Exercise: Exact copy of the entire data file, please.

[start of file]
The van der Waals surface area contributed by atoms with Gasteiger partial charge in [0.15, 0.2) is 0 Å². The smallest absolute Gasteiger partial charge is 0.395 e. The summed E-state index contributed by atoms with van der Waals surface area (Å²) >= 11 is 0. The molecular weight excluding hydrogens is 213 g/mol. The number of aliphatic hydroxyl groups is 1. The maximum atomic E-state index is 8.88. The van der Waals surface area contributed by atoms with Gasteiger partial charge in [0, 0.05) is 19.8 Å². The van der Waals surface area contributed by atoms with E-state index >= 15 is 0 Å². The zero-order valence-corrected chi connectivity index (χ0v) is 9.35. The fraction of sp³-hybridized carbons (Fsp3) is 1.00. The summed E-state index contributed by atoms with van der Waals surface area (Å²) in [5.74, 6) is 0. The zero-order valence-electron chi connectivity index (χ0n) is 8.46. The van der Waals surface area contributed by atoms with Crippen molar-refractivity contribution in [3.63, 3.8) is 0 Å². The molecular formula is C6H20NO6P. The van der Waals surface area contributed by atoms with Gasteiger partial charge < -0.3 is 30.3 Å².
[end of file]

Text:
The van der Waals surface area contributed by atoms with Gasteiger partial charge in [0.15, 0.2) is 0 Å². The smallest absolute Gasteiger partial charge is 0.395 e. The summed E-state index contributed by atoms with van der Waals surface area (Å²) >= 11 is 0. The molecular weight excluding hydrogens is 213 g/mol. The number of aliphatic hydroxyl groups is 1. The maximum atomic E-state index is 8.88. The van der Waals surface area contributed by atoms with Gasteiger partial charge in [0, 0.05) is 19.8 Å². The van der Waals surface area contributed by atoms with E-state index >= 15 is 0 Å². The zero-order valence-corrected chi connectivity index (χ0v) is 9.35. The fraction of sp³-hybridized carbons (Fsp3) is 1.00. The summed E-state index contributed by atoms with van der Waals surface area (Å²) in [5.74, 6) is 0. The zero-order valence-electron chi connectivity index (χ0n) is 8.46. The van der Waals surface area contributed by atoms with Crippen molar-refractivity contribution in [3.63, 3.8) is 0 Å². The molecular formula is C6H20NO6P. The van der Waals surface area contributed by atoms with Gasteiger partial charge < -0.3 is 30.3 Å².